Kidnap express (WAS Re: Jitney)]
t20mxs1 at CORN.CSO.NIU.EDU
Wed Dec 13 22:35:12 UTC 2000
Somehow this note got stuck in my outbox. Just before deciding to
discard it, I realized that the term "kidnap express" I report on here
deserves better treatment than a trip to my trash can. So here 'tis!
Grant Barrett wrote:
> Similar transportation in Colombia, that is, people-moving services that a)are
> clearly not taxis (no meter, fixed route, multipled passengers, flat fee),
> b) are not run by the government and
> c) follow a pre-arranged, regular route (like a bus), are
> called "por puestos."
In Mexico City, back when the peso was worth something real, the same
kind of service was provided by "peseros" -- which might reasonably be
translated as "peso-mobiles". In theory, they have been replaced by
small (12 - 18 passenger) buses buses called "ruteros" (route-mobiles?)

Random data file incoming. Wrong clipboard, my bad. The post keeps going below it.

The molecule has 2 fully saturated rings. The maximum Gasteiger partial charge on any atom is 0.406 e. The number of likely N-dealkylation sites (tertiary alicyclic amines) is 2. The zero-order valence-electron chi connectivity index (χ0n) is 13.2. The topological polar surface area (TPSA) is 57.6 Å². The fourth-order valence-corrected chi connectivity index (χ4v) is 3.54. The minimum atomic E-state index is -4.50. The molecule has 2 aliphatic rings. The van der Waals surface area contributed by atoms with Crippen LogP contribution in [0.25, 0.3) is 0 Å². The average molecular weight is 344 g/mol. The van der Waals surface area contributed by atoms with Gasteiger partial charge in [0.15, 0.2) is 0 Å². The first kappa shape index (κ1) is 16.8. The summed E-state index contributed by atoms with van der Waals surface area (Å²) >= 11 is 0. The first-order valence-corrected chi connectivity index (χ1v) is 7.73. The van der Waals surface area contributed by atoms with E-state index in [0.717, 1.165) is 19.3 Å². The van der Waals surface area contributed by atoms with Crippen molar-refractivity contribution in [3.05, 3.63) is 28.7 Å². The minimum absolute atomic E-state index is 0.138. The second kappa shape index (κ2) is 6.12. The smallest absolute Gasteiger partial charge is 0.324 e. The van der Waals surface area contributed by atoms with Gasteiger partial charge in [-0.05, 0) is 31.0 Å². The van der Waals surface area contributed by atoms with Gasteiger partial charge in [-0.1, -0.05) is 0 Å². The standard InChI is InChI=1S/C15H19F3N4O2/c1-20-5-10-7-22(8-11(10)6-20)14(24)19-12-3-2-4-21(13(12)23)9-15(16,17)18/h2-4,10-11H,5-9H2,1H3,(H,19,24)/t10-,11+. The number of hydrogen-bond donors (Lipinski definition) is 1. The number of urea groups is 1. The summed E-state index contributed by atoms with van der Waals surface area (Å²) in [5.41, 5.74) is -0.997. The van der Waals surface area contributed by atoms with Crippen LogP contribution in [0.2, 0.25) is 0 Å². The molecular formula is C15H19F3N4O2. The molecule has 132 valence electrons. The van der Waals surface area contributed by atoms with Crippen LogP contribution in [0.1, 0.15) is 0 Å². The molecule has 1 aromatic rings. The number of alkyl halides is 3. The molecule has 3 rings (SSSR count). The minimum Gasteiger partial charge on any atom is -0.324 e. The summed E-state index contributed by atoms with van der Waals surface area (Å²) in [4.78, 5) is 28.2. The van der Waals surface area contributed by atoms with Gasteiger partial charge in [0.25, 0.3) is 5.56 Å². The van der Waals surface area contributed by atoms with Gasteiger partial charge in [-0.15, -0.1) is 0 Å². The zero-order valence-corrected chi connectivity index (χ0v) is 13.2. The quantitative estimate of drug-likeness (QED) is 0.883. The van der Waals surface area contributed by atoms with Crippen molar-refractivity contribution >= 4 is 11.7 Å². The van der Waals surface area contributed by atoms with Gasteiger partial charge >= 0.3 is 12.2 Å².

In action, the old peseros drove in the right-hand lane when they had
room for another passenger, farther to the left (and in faster traffic)
when they were full. An additional indication that there was space was
that the pesero driver would hold his hand out the window with one
Nowadays I tend to spend very little time in Mexico City even though I
still visit the country fairly often. One of my reasons for avoiding
the city is a new form of transit crime called "kidnap express", which
for a time became so routine that Mexico City newspapers stopped
reporting on it.
"Kidnap express" is thoroughly dependent on electronic communications.
Passengers hail what looks like an ordinary taxicab, only to find
themselves kidnapped and hauled to some convenient ATM. They are then
forced to withdraw cash on their ATM cards to buy their freedom.
Victims who carry cell phones but don't carry ATM cards are "encouraged"
to call a relative or friend who can access an ATM account to come pay
ransom for their release. Kidnap and ransom (or rescue) come so close
together that it would be very hard to catch the perpetrators even if
many of the perpetrators didn't also happen to be members of the police
-- mike salovesh <salovesh at niu.edu>
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